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I have a table with several terabytes of event data in a very simple (id, bucket_id, data, created_at) schema and there is an index like so

create index index_events_on_created_at_and_bucket_id
    on public.events (created_at desc, bucket_id asc);

Now I thought it would be fast to find the id of the most recent event in each bucket with a query like:

select max(created_at), bucket_id from events group by bucket_id;

Explain output:

HashAggregate  (cost=170172168.62..170172178.41 rows=979 width=16)
  Group Key: bucket_id
  ->  Index Only Scan using index_events_on_created_at_and_bucket_id on events  (cost=0.70..156003994.34 rows=2833634856 width=16)

It seems to be using the index, but doing an index scan instead of just grabbing the head value like I expected. Either way, it does not complete in a timely manner. I suppose it's a problem with using the aggregate function in the query, but I don't know how to fix it.

Is there a query that can return the most recent (i.e. first in the index) created_at timestamp for each bucket by fetching it out of this index?

1 Answer 1

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Better index with leading bucket_id

You want one row per bucket. An index with leading bucket_id will be much more useful.

CREATE INDEX events_bucket_id_created_at_idx ON events (bucket_id, created_at DESC);

Related:

Since you have a very small number of distinct values in bucket_id ("rows=979"), this query technique should give you dramatically faster results, based on my suggested index:

WITH RECURSIVE cte AS (
   (  -- parentheses required
   SELECT bucket_id, created_at
   FROM   events
   ORDER  BY bucket_id, created_at DESC
   LIMIT 1
   )
   
   UNION ALL
   SELECT e.*
   FROM   cte c
   CROSS  JOIN LATERAL (
      SELECT e.bucket_id, e.created_at
      FROM   events e
      WHERE  e.bucket_id > c.bucket_id
      ORDER  BY e.bucket_id, e.created_at DESC
      LIMIT  1
      ) e
   WHERE  c.bucket_id IS NOT NULL
   )
SELECT * FROM cte
WHERE  bucket_id IS NOT NULL;

It emulates a "loose index scan", only picking the "first" row for every distinct bucket_id - exactly what you are looking for.

Note how the sort order in the query meticulously matches the index.

If the visibility map of the table is up to date (i.e. the table is vacuum'ed enough), you get index-only scans. Should apply, since the slow query you demonstrated got an index-only scan, too. (Though that's scanning the whole index instead of just leading entries per bucket). Related:

This assumes both columns of interest to be NOT NULL. Else you have to do more.

If you also have a table bucket with one row per relevant bucket_id, this is even a bit faster, yet:

SELECT b.bucket_id, e.created_at
FROM   bucket b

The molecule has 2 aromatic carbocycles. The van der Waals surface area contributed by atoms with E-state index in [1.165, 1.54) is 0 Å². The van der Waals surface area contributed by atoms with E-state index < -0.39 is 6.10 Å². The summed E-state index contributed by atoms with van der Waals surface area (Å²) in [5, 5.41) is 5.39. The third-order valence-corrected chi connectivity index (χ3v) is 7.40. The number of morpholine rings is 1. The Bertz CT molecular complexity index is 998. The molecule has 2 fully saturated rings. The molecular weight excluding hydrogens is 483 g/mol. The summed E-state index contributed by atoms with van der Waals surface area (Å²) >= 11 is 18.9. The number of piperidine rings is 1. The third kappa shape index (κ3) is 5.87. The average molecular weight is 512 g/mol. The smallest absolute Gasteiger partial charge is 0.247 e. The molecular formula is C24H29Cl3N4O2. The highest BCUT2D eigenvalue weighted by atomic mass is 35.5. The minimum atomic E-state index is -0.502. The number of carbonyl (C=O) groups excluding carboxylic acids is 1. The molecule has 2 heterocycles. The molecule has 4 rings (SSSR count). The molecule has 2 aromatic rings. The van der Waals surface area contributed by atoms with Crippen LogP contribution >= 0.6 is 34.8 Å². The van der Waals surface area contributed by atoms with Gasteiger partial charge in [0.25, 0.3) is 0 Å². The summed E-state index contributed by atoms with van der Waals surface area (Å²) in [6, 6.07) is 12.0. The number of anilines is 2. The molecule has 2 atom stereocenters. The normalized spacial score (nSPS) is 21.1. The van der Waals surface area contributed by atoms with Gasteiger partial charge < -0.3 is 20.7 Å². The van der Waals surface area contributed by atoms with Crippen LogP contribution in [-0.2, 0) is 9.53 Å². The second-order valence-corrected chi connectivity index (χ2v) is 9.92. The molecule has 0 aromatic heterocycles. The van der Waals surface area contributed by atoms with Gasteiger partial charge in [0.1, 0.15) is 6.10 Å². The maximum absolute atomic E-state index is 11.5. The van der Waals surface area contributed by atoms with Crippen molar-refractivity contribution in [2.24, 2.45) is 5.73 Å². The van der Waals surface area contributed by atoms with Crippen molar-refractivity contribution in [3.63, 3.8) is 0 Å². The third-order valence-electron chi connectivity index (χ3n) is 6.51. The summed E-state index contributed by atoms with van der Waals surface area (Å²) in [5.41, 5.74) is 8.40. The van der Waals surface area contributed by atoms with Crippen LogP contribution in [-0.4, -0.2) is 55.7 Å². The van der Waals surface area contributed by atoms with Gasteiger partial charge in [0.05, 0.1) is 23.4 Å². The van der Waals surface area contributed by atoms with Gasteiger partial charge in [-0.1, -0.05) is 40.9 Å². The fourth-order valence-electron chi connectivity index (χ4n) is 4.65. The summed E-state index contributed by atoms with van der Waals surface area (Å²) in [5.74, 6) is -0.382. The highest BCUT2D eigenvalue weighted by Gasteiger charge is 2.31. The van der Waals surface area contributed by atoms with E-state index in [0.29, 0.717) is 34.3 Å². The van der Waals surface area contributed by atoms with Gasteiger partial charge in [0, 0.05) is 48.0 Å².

CROSS  JOIN LATERAL (
   SELECT e.created_at
   FROM   events e
   WHERE  e.bucket_id = b.bucket_id
   ORDER  BY e.created_at DESC
   LIMIT  1
   ) e
ORDER  BY b.bucket_id;

See:

Stuck with index on (created_at DESC, bucket_id ASC)

We can work with the additional meta information from your comments:

I know all the buckets I care about have recent events

You can enhance the queries above, but a different angle based on that should perform better:

SELECT DISTINCT ON (bucket_id)
       bucket_id, created_at
FROM   events
WHERE  created_at > now() - interval '15 minutes'  -- adapt as needed
ORDER  BY bucket_id, created_at DESC;

Should be faster when limited to the tiny (?) fraction of the most recent rows. Postgres can read top rows from the index and feed that to DISTINCT ON. About DISTINCT ON:

4
  • I do have a buckets table, but does that final query also require the differently ordered index? the inner query is very fast if I stick in a hardcoded bucket_id but with the cross join it does not complete. This is a readonly connection so I'm trying to use the existing index.
    – Segfault
    Sep 25, 2023 at 12:12
  • To make it fast, you need an index with leading bucket_id for either query. Or any query, for that matter. Well, there are workarounds for special cases. Like, when you know a minimum (recent) timestamp for each bucket. Or you know that the latest entry for each bucket is recent. So we can find it cheaply from the top of an index with leading created_at. We don't want to traverse billions of entries for a hit, not even once. Sep 25, 2023 at 12:30
  • Thank you for that last hint, because I know all the buckets I care about have recent events i was able to add where ... and e.created_at > now() - interval '15 minutes' to your final example query and got results within 5 seconds. Thanks again, very helpful.
    – Segfault
    Sep 25, 2023 at 13:16
  • 1
    @Segfault: Note the addendum. Sep 25, 2023 at 16:34

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